Nicolas Sarkozy 'exceeded campaign spending limits'

France's electoral finance watchdog rejects ex-president's claim for expenses

Paris

Former President Nicolas Sarkozy has been found guilty of breaching the official limit on the cost of last spring's presidential campaign – threatening his party with bankruptcy.

France's election finance watchdog rejected Mr Sarkozy's expenses, alleging that he had used taxpayers' money to campaign for re-election before he officially entered the race in February. The Sarkozy campaign was also accused of an accountancy fiddle to transfer half the cost of a giant rally at Villepinte near Paris to the separate, parliamentary elections in June.

Mr Sarkozy will appeal. If he loses, his centre-right party, the Union pour un Mouvement Populaire (UMP), already deeply in debt and suffering internal schisms, would lose €11 million in state subsidies. Officials fear this could tip the UMP, France's largest party, into bankruptcy.

The watchdog's ruling – unprecedented for a major party in France – is deeply embarrassing for Mr Sarkozy. He already faces possible legal action for alleged illegal campaign fund-raising before he was elected president in 2007. This week a judicial investigation was also ordered into his alleged misuse of taxpayers' funds to finance private opinion polls for electoral purposes.

Although Mr Sarkozy, 57, announced his retirement from politics in May, friends hinted he would be delighted to be recalled as "France's saviour" before the 2017 election. A "conviction" for irregular campaign financing would hardly help his chances.

Mr Sarkozy received a warning letter at the Paris mansion that belongs to his wife, Carla Bruni-Sarkozy. The Commission des Comptes de Campagne et des Financements Politiques (CNCCFP) informed him it refused to approve his campaign expenses of €1,339,664.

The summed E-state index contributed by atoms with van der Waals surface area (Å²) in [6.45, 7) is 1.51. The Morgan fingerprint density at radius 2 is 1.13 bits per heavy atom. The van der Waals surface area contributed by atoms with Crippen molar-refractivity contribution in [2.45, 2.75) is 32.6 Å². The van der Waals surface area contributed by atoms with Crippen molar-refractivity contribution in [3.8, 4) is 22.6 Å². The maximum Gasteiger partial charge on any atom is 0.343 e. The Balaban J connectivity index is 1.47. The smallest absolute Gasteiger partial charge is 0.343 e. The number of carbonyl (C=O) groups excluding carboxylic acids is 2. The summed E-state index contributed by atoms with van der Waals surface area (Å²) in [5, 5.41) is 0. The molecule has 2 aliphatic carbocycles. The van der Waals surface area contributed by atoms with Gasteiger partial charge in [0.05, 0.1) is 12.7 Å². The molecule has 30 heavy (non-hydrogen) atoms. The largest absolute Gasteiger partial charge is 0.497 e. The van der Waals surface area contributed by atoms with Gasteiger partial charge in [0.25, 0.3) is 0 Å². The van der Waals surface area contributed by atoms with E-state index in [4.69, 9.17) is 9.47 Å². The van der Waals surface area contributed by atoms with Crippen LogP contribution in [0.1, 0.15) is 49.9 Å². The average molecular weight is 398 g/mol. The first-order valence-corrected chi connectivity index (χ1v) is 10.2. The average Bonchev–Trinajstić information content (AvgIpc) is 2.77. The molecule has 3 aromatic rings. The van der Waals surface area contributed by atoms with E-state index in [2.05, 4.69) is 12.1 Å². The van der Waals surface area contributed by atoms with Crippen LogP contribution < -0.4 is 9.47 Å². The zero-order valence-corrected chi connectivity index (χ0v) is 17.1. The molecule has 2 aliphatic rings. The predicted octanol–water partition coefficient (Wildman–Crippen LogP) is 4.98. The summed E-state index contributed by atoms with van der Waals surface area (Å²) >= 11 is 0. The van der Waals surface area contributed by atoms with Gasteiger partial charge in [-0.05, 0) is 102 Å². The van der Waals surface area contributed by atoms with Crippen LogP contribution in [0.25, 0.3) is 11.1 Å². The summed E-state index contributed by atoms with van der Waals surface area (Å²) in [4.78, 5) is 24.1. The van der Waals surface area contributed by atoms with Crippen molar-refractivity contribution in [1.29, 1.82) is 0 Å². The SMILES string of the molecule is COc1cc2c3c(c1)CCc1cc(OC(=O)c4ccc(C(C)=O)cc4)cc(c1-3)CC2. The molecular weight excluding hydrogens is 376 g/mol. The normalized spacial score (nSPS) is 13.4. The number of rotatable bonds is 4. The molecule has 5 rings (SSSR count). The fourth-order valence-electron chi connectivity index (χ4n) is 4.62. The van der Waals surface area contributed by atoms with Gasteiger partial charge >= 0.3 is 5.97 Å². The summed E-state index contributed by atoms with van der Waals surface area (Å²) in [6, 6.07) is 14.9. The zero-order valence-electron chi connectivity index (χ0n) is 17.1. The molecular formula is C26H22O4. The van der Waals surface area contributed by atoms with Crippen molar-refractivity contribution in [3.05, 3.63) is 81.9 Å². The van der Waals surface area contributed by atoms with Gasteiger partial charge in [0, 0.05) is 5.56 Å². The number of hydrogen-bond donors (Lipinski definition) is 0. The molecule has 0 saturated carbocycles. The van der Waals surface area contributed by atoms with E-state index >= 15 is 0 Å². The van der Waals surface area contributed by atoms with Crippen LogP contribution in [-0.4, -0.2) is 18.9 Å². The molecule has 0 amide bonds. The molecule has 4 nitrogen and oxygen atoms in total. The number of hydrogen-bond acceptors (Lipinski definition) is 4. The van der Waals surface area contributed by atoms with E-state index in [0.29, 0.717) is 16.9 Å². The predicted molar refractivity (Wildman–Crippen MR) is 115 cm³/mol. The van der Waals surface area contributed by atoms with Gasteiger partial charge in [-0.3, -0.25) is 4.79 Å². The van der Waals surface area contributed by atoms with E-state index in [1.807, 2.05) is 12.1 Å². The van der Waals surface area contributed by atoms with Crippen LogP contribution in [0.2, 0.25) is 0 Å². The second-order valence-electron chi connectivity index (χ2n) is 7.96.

The committee said that, by its calculations, the expenses failed to include the cost of several trips and speeches made by President Sarkozy before he declared his candidacy in February. Although declared to be part of the business of the state, the meetings were clearly electoral in intention, the committee decided.

The CNCCFP also objected to the fact that Mr Sarkozy had shifted half the cost of a campaign-launching meeting at Villepinte in February– to which 60,000 people were bused from all over France – to the accounts of the June parliamentary elections. The decision was justified by Mr Sarkozy by the fact that the UMP held a national council meeting in the wings of the rally to confirm the names of parliamentary candidates which were already, in effect, decided. The watchdog committee also queried the fact that the UMP had included only a small amount for private opinion polls – far less than the Socalist eventual winner, François Hollande. Under France's law on state financing of campaigns, a party which fights both rounds of a presidential election is entitled to a 47 per cent refund from the state if its costs do not exceed €22.5m. The watchdog committee calculates that, once all "real" expenditure is included, Mr Sarzkozy's campaign exceeded this limit by at least €2m.

Mr Sarkozy's campaign treasurer, Philipe Briand, annouced that he would appeal to the Conseil Constitutionnel, the supreme arbiter of state actions. As an ex-President, Mr Sarkozy sits on this body but will have to stand down when his own case is discussed.

UMP officials said they might also make a counter-claim by demanding the whole cost of the Socialist primary election should be included in President Hollande's campaign accounts.

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